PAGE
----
The Cannes Film Festival is famous for many things, including its strict dress code for premieres. But when “Easy Rider” debuted 50 years ago, the stars found a fashion loophole in the rigorous “comme il faut” rules. As Variety reported on May 21, 1969, Dennis Hopper and Peter Fonda attended in Civil War uniforms. The antiestablishment look was deemed OK “since uniforms are acceptable evening wear. Nobody specified in the regulations which war or which army.”
The Hopper-directed movie won a prize for best first film, which created a different dilemma: It was immediately banned in France, due to the characters’ drug use. In Britain, it was released with a Certificate X, which was considered a victory: Fonda’s earlier drug-themed “The Trip” had been banned in the U.K. because of the on-screen use of drugs, but insiders said “Easy Rider” was approved because it also depicts their effects.
Columbia released “Easy Rider” in the U.S. in summer 1969, and it was a phenomenon. In the days before box office was scrupulously tracked, Peter Fonda told Variety that its worldwide estimate was $50 million-$60 million, hugely profitable since he pegged the final budget at $375,000. Fonda, who produced the film, said he hoped it makes the point that “you can make 50 films and employ a lot more persons in small crews than hiring 50 for one multimillion-dollar flick.” In the Nov. 6, 1969, interview, Fonda said the actors received SAG minimum, with participation. “Easy Rider,” he concluded, proved “the importance of making movies for a little bread … without skimping, but with nobody stuffing his pockets.”
The success of the film rattled a lot of people in Hollywood. For one thing, “Easy Rider” confirmed that there was a huge youth market that most studio execs didn’t know how to reach, and it was proof that hits like “The Graduate” and “Bonnie & Clyde” were not flukes.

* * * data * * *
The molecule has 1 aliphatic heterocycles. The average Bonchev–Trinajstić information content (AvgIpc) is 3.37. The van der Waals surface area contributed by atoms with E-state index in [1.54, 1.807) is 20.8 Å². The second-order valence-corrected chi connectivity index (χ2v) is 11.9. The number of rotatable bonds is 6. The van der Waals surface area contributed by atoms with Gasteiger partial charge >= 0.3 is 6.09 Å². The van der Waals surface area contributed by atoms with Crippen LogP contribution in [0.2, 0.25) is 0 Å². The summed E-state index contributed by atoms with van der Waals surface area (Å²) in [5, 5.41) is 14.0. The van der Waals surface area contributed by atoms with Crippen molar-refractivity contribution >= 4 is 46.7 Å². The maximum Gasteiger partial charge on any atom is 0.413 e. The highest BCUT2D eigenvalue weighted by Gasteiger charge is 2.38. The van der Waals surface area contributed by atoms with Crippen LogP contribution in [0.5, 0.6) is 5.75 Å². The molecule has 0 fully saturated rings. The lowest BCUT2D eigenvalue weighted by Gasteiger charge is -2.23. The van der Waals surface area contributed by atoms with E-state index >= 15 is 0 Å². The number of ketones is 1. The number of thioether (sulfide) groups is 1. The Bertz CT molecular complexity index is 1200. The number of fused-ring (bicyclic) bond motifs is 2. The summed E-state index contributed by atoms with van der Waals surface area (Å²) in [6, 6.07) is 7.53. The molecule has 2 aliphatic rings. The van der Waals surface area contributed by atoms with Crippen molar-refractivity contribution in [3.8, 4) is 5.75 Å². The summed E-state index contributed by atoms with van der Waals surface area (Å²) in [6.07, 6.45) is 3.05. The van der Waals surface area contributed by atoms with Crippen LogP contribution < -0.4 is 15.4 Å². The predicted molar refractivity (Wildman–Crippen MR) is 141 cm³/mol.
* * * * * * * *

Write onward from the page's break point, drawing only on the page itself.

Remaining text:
Equally important, the film was yet another reminder that lavish spending on a film was not the only guarantee of finding an audience. In contrast with the biker film were studio films like “Star!” (1968) and the 1969 trio of “Hello, Dolly!” “Paint Your Wagon” and “Battle of Britain,” with price tags ranging from $10 million to $25 million. All three did OK at the box office but were not profitable, due to high costs.
In the November 1969 interview with Variety, Fonda demonstrated that, as the son of Henry Fonda and the younger brother of Jane, he understood the film industry first-hand. He also demonstrated his rebel streak. In the interview, he casually mentioned that he had persuaded Columbia to schedule two free shows of the movie in London “for the freaked-out longhairs who haven’t got bread.”
To celebrate the 50th anniversary of the film, Fonda will be appearing at the Cannes Classics screening this month on the Croisette. In addition, Fathom Events will be holding special two days of screenings, July 14 and July 17, in more than 400 theaters, including a new introduction by Fonda.